There is a larger number of different options of beekeeping tools and equipment for the beekeeper to chose from. For the beginner or novice beekeeper the number of options available can seem daunting and the easy option can be simply to buy a complete beginners kit, however, these do not necessarily contain the best equipment and with a little information you should be able to choose the right beekeeping tool and equipment first time.

Hive tools essentially have three main purposes and when choosing your hive tool you should bear these in mind. Firstly to slide in between the various lifts of your hives and gently lever them apart, breaking the propolis with which the bees will have glued them together. They are also used to separate frames within the hive and lift them slightly allowing the frames to be removed for inspections. Finally they can be used to scrape propolis, wax or other bee products from your hives and frames keeping them tidy during inspections, or when cleaning down at the end of the season. There are numerous other uses for hive tools within the apiary, anything from rubbing out queen cells to prodding a wooden hive to see if parts of it are rotten, but these are fairly general and do not really affect the design or choice of tool.

There are essentially two choices of hive tool types available from most suppliers, the standard hive tool and the J-type hive tool. Some beekeepers may have different unusual hive tools they have made themselves or inherited, and invariably they will claim that their tools is better than those available, however, to use one of these oddities you will generally have to make it yourself or acquire it from a retiring beekeeper. While the standard tools and J-tools are all similar, there are subtle differences from each manufacturer which make some more useful than others. The standard hive tool is a flat piece of metal bent through ninety degrees at one end to give a short stub section around 20mm (1″) long, both ends are tapered to a thin edge like a paint scraper. A J-tool is a similar flat piece of metal with one end tapered like a paint scraper, the other shaped into a J shape.

The long thin tapered “paint scraper” ends of both tools are used to gently slide in between the lifts of the hive, until it can be levered off the frames inside to separate the lifts. If the hive is well stuck down it may be necessary to lever from several sides to break the seal all the way around. When separating boxes you must lever off the frames and not the hive bodies as these can be damaged and cost considerably more to replace than the frames. The design of this element of the hive tool is fairly common across all manufacturers and there is little to chose between the two tool options from this point of view.

For separating the frames the bent end of the standard tool is placed between adjacent frames and then twisted to lever one frame against the next moving them apart. Once both ends are free then the frame can be lifted form inspecting. The J-tool should have a wider square section at the paint scraper end (and not a gradual taper as for the standard tool), this is placed between the frames and twisted to lever the frames apart. The design of the J-tool does vary and some designs do not include this square end section, these are not as useful and therefore should not be bought.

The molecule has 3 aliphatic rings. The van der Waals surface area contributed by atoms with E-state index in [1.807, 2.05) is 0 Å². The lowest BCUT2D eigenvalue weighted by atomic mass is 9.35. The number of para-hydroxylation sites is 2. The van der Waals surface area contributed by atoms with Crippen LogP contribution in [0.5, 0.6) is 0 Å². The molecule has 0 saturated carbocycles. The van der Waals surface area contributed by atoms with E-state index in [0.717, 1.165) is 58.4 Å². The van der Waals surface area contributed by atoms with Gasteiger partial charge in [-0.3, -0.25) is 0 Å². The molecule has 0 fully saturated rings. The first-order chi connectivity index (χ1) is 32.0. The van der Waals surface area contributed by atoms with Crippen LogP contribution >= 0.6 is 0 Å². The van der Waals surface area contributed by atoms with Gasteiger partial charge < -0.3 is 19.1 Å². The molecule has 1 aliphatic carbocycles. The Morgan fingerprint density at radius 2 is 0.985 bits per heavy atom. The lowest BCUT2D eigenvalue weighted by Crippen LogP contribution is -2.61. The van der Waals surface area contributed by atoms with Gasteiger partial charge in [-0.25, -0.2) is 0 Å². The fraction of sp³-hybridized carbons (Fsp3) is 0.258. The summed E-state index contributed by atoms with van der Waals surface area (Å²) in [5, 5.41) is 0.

Once the frames are separated the J-tool comes into its own, the J section is inserted under the end of the frame to be lifted, and the lug on the back edge rested on the adjacent frame. The J-tool is them levered backwards lifting the frame and making it easy to get hold of. This makes it much easier to remove frames without the possibility of squashing any bees that may be in between the ends of frames. The standard tool has no method of lifting frames, therefore the J-tool is generally considered to be superior for beekeeping. However, it’s more complicated shape makes it slightly more expensive and therefore it is rarely included in beginners kits.

For scraping and cleaning wax and propolis from frames and hive sections, or removing wild comb or drone comb harvesting, the scraper end of both tools is used, and they are both very similar in how they perform. For cleaning large flat areas such as hive sides, or scraping across the queen excluder to clean it up, the bent end of the standard tool can be used as it is marginally better and slightly less likely to dig in to the hive side than the scraper end. However, if used carefully the scraper end of the J-tool can be just as effective and this marginal improvement in scraping in no way makes up to the standard tools lack of ability to lift frames. In an ideal world the beekeeper would have both tools and many beekeepers with multiple hives do, however the novice beekeeper should start with the J-tool.

The material which the hive tool is important, it should be made of stainless steel. Painted steel tools are okay to start with but quite quickly the paint will scratch and the tool will start to rust. This will get rust on your white beekeeping suit, in your hives, on your frames and most importantly, it could end up in your honey.

Finally one end of the hive tool should be painted a bright colour red is ideal, this helps locate the tool when it has been dropped in the grass. Painting only one end also means that the shiny stainless steel end may glint in the sun further helping the search for your lost tool. The scraper end of both J-tools and standard tools should be left unpainted, these are the ends, which get the most abuse and are therefore most like to scratch the paint. Some hive tools are sold unpainted, some are completely painted, both of these should be avoided for the above reasons.



By yanam49

Leave a Reply

Your email address will not be published.